When I was a kid, my folks were pretty upfront about how we budgeted for the trips we took, and why we made the choices we did. We drove to see my father’s family, even though it took much longer than flying, and stayed in motels along the way, because it saved money. But we would spend enough money every year to rent a nice beachfront house in the Outer Banks for a week in summer. I like how the author ultimately suggested handling it – it’s a good opportunity to talk about the money you are spending, and the choices you made in saving and spending it, and how you can make decisions about whether the money you spent on something was worth it to you or not. Otherwise, standing in long lines on family vacations on principle is a pointless exercise in suffering for the sake of building character. And not everyone needs to be Calvin’s dad.

cjm (#3,397)

@bowtiesarecool I think Disney does it in a different way: “Magic Mornings.” If you can pay/ stay for multiple days, then you can get in an hour earlier than the plebes. The difference is, the plebes are still in bed or the parking lot and they don’t see you and you don’t see them.

Also, VIP tours get to skip lines. It’s just instead of being an extra $50 per person, its an extra $300 for at least 6 hours for up to 10 people. It’s just so expensive, most people don’t do it.

Put aside the issue of standing in long lines on principle, or of amusement park fast passes in general. The interesting question here is, “How do we talk to children about inequality when they can see that they are its beneficiaries?”

SterlingCooper05 (#2,529)

@Josh Michtom@facebook The author forgot about inequality when they can see OTHER children are its beneficiaries.

@SterlingCooper05 Explaining inequality to children when they’re on the losing side of it is easy.

garli (#4,150)

@Josh Michtom@facebook There is a company in town here (which I am tragically forgetting the name of) that specializes in talking to extremely wealthy children about their money and trying to put some kind of moral spin on it. It’s a pretty interesting concept.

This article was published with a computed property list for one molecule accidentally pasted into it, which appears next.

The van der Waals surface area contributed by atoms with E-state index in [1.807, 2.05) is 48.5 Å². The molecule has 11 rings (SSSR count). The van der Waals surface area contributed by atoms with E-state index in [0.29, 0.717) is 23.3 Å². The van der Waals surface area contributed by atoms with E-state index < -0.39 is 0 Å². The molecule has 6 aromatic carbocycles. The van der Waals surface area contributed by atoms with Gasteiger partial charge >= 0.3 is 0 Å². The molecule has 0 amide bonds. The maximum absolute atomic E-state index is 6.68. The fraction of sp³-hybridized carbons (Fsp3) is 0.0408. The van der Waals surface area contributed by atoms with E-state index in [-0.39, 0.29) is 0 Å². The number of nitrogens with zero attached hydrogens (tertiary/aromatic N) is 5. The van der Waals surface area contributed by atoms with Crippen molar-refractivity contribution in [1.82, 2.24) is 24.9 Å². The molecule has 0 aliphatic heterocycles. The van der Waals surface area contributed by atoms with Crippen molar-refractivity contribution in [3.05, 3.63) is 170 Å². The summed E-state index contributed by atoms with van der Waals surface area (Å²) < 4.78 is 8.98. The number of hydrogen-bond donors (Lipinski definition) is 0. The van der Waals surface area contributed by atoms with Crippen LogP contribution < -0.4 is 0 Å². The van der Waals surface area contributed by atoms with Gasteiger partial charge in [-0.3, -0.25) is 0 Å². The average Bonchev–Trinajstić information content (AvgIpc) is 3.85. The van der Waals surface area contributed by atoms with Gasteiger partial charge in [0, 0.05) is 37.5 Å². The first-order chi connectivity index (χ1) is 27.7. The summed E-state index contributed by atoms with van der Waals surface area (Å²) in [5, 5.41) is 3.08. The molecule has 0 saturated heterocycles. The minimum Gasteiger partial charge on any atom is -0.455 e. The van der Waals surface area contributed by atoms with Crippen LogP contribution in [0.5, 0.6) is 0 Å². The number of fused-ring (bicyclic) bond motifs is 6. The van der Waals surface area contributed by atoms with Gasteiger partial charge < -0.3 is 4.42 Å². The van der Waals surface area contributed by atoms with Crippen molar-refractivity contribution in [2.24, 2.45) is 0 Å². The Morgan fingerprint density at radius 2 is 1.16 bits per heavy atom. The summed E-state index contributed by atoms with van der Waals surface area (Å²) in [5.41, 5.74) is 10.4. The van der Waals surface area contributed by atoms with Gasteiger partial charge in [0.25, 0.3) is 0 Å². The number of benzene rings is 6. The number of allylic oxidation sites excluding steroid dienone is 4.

@garli They should hire me. I would get fired right away, but a few lucky kids would get an important lesson.

The author left out the most obvious general economic point which is that where price discrimination is workable it usually benefits *everyone*. Yes, the people willing to pay more get less time in line than they otherwise would, but it’s also true that the people willing to wait longer in line get *cheaper tickets* than they otherwise would! And everyone gets a park that is more convenient in other ways (more solvent, has more rides, has better rides, etcetera) than it would be if the park couldn’t expect to gouge a few people willing to pay a premium price for a premium experience.

Without “first class”, airlines couldn’t afford to run as many planes as they do or charge as little as they do for coach fares. Without “express bands”, theme parks couldn’t afford to open as many new rides or invest as much money in them or charge as little as they do for a basic admission.

It might also be a good opportunity to explain the concept of “early adopters”. When something is shiny and new, it is expensive. If a few people are willing to pay a lot more than the average person, nice things that are shiny and new can be created more quickly. Then once these things exist, a few year later they are no longer shiny and new, costs come down, and the vast masses who aren’t willing to pay so much can have it too. A few rich nitwits willing to pay more to be the FIRST help drive and debug and prove the usefulness (or not) of technology; the rest of us get to ride in on their coattails.